A recombinant H7N9 influenza vaccine with the H7 hemagglutinin transmembrane domain replaced by the H3 domain induces increased cross-reactive antibodies and improved interclade protection in mice.Antiviral Res. 2017 07; 143:97-105.AR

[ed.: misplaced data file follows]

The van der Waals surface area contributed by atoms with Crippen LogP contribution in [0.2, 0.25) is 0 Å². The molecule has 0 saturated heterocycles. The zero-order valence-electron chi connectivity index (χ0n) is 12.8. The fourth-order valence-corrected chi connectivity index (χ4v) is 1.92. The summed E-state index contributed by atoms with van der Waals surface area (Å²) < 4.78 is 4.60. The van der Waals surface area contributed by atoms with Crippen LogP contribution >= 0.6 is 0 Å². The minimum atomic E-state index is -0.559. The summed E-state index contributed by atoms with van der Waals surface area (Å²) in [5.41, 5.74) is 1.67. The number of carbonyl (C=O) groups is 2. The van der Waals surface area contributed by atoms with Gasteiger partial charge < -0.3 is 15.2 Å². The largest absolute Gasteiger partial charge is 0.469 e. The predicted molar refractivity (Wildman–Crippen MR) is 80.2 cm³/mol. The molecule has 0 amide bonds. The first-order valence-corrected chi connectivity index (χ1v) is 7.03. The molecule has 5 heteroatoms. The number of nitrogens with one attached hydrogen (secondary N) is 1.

Influenza A H7N9 virus is the latest emerging pandemic threat, and has rapidly diverged into three clades, demanding a H7N9 virus vaccine with broadened protection against unmatched strains. Hemagglutinin (HA)-based structural design approaches for stabilizing HA proteins have provided excitingly promising results. However, none of the HA-based structural design approaches has been applied to a recombinant replicative influenza virus. Here we report that our HA-based structural design approach is a first in the field to generate a recombinant replicative H7N9 virus (H7N9-53TM) showing broadened protection. The H7N9-53TM contains a replaced H3 HA transmembrane domain (TM) in its HA protein. In mice, the inactivated H7N9-53TM vaccine induced significantly higher HI titers, HA-specific IgG titers, and IFN-γ production than the corresponding H7N9-53WT inactivated virus vaccine containing wild-type HA. More excitingly, mice immunized with the H7N9-53TM showed full protection against homologous (H7N9-53) and interclade (H7N9-MCX) challenges with minimal weight loss, no detectable lung viral loads, and no apparent pulmonary lesions and inflammation, while mice immunized with the H7N9-53WT showed partial protection (only 60% against H7N9-MCX) with severe weight loss, detectable lung viral loads, and severe pulmonary lesions and inflammation. In summary, this study presents a better vaccine candidate (H7N9-53TM) against H7N9 pandemics. Furthermore, our HA-based structural design approach would be conceivably applicable to other subtype influenza viruses, especially the viruses from emerging pandemic and epidemic influenza viruses such as H5N1 and H1N1.